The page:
|There I am, somewhere in this photo, just getting my plank on at the Pure Barre studio.|
This past weekend, I was at the studio for the 8:15 class and it was taught by an instructor that I have never had before. She has a reputation for being the most hard core instructor there. I was nervous when I signed up for that class, but realized quickly that I needed to get over my nerves and get ready to hurt. And hurt me she did. By the end of class, I was drenched in sweat and my legs were shaking, but I made it through.
Even though the classes are really tough, the instructors are amazing. They are all very encouraging, and just like in yoga, they are constantly moving around the room making adjustments to everyone while we are in a series. They are also really great about complimenting you by name.
I have never been complimented by name.
For the record, I am really bad at Pure Barre.
For someone who has excelled at every athletic pursuit attempted, the fact that I am not the best in class is hard for me. But, I also think it is one of the reasons I keep coming back. But, on Saturday, during the 3rd and file series of seat work, the hardest instructor at the studio said "Great job Allison."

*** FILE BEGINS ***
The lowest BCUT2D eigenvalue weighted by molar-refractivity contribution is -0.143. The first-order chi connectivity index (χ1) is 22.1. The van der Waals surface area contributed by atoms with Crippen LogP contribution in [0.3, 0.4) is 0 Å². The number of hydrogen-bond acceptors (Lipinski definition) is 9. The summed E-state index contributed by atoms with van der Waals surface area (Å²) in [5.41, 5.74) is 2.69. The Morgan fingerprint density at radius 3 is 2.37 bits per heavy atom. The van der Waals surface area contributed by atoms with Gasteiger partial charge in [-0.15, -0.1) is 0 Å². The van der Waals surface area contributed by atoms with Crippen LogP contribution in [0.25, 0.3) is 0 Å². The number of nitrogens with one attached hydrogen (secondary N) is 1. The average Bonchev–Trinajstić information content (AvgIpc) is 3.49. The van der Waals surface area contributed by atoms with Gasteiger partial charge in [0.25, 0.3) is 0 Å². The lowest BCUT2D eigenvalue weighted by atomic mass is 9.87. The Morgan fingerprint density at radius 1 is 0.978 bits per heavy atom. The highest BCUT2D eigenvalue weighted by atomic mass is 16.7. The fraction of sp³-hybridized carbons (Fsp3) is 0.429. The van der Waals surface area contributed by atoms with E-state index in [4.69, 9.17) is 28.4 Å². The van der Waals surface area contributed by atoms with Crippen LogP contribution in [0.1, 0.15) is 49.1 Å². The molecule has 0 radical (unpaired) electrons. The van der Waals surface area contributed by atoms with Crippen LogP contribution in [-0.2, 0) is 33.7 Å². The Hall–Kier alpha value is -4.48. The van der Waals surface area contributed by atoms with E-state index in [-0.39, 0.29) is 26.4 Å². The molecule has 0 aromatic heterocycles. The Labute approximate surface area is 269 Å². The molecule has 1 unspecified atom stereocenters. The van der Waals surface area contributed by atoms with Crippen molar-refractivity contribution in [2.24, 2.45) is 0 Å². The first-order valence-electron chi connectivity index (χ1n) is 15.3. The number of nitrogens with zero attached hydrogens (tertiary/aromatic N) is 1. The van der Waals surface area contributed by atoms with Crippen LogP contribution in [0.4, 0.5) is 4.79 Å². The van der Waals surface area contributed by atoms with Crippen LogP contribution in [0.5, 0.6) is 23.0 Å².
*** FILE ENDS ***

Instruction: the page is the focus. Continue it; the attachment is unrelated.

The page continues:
I almost pee'ed on myself out of excitement.
I am whats called a "striver." I am motivated by praise and acknowledgement. Growing up, my dad was very demonstrative in his praise, and now as an adult, I am constantly seeking affirmation. When they are withheld, I tend to strive even harder to gain someones appreciation and admiration. Often, this will lead to a place where I try to please others.....I become a people pleaser.
In our marriage, I am often guilt of doing things just to gain P's praise. If I cook a new meal for dinner, no matter how it tastes, P has learned that before he can critique, he needs to praise my "valiant effort." I cannot tell you how many times he made a comment about adjusting some spice, or reducing the cooking time that it ends up in a declaration that goes a little something like this "Well, if you don't like my cooking why don't you make dinner." Or, and perhaps my best line is "Fine, if you don't like it I won't ever cook again." And then I reach for the skillet and start throwing everything out. (And yes, I am up for a Tony award for my performances) Poor P.
Suddenly, I realize that I am my mother. She said the same thing to us after one chicken cordon blu dish that went off track when I was 12. My dad and I hated it, and she declared that she too was never cooking again.
For some reason, there is something deep in me that needs affirmation, that needs praise, that needs to be acknowledged.
The negative side, is that it is very difficult for me to give someone bad news. I tend to approach bad news in what P calls the hamburger method. The top bun--start with a compliment and smile--the meat--the complaint or bad news--the bottom bun---another compliment and smile.
For someone like P, who is such a straight shooter, this type of BS drives him nuts. Often, he will tell me to "just say it." Again, that leads to other types of fights and arguments. I know, I am a true pleasure to live with.
Moral of the story---I like praise, but need to be more direct.
Even bigger moral of the story....I got complimented at the Barre!
What about you? Striver? Direct? People pleaser?
Let me know.